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There's political mileage in it. Mr. Trump needs congressional backing for NAFTA negotiations, so it helps to rile up senators from states with lumber mills and dairy farms by tying those disputes to NAFTA talks.

"There seems to be a lot of sabre-rattling," said Patrick Leblond, the Paul Tellier chair in business and public policy at the University of Ottawa. "That seems to be a strategy."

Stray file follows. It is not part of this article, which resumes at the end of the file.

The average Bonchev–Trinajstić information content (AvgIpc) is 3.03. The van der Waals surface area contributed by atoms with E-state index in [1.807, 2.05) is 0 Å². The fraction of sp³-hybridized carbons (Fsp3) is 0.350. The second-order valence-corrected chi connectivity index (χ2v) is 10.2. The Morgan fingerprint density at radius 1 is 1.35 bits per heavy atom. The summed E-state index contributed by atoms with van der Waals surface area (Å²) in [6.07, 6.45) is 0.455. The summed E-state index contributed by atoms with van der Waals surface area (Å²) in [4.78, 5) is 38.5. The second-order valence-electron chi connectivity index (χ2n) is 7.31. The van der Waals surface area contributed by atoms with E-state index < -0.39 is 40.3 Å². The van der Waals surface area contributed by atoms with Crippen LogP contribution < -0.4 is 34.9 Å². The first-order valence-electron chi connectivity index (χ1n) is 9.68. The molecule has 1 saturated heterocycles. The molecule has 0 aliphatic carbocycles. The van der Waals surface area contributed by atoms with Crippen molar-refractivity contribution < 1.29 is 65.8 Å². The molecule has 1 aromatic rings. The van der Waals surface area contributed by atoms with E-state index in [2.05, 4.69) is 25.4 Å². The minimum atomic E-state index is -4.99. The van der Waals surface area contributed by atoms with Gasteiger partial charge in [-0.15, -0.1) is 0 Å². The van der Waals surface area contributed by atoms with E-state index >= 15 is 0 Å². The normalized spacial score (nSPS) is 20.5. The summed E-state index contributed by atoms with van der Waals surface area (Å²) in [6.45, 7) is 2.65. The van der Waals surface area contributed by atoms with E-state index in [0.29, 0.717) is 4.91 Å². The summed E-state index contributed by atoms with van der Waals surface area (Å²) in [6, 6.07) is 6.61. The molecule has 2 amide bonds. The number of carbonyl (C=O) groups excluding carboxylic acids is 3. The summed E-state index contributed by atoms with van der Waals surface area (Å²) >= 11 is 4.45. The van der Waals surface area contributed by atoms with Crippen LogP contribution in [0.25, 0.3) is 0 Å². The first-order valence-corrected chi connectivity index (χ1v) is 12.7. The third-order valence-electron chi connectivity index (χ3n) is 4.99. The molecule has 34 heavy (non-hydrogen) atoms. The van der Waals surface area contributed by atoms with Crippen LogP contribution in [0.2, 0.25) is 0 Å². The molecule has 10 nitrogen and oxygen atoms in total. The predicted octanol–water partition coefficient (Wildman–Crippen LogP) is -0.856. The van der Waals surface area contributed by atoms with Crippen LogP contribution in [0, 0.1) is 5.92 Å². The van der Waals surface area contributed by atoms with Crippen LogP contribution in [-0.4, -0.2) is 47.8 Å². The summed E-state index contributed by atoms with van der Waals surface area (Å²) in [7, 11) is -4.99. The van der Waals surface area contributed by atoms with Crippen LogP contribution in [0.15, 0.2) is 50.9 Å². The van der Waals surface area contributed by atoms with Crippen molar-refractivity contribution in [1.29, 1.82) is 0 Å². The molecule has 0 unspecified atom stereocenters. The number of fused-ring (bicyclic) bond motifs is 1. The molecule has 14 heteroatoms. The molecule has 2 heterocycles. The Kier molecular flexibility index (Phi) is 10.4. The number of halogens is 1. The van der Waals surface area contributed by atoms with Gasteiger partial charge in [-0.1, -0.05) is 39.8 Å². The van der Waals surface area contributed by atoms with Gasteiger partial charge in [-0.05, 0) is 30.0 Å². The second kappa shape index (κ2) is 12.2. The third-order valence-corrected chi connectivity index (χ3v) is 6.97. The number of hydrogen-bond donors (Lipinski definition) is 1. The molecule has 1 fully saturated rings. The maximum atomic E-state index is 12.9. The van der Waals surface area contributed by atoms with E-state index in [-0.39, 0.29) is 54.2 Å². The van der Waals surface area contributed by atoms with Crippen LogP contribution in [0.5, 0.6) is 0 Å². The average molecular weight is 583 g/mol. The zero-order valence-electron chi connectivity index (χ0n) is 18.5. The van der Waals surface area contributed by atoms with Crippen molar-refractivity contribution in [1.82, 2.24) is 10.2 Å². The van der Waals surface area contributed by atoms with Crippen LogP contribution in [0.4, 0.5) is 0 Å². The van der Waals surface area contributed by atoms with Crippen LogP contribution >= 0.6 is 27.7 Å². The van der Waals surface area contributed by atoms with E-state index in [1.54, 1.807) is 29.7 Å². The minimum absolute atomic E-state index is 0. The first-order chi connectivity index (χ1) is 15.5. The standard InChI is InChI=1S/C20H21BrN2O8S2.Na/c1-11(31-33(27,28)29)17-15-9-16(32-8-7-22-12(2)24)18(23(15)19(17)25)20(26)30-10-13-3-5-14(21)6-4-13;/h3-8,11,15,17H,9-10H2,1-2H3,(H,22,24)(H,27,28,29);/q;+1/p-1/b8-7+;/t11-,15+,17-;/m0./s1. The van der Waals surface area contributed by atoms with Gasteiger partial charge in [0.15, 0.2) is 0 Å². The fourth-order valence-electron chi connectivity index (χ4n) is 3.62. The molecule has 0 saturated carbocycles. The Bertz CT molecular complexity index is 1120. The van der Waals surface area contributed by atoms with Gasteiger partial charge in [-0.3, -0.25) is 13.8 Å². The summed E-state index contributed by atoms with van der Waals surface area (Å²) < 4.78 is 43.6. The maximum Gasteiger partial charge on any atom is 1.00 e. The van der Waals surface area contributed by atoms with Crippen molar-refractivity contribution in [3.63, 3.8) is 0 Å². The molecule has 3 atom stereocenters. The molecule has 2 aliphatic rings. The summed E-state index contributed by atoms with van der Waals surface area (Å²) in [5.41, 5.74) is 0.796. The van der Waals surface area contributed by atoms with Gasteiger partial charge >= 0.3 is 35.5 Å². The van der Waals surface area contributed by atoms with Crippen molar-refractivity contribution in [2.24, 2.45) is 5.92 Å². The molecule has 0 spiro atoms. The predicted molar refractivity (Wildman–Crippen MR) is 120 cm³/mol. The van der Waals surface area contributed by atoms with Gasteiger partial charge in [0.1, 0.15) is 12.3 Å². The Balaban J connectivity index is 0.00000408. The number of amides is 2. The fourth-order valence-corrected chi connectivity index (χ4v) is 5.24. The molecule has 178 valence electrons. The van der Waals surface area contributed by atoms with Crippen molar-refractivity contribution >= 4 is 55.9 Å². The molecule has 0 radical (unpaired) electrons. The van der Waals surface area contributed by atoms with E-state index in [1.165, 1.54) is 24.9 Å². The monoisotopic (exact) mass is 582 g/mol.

Mr. Leblond argues that the Trump administration's NAFTA signals so far – notably a letter to Congress outlining its negotiating goals – are so extensively protectionist that they'd be worse for Canada than no deal at...

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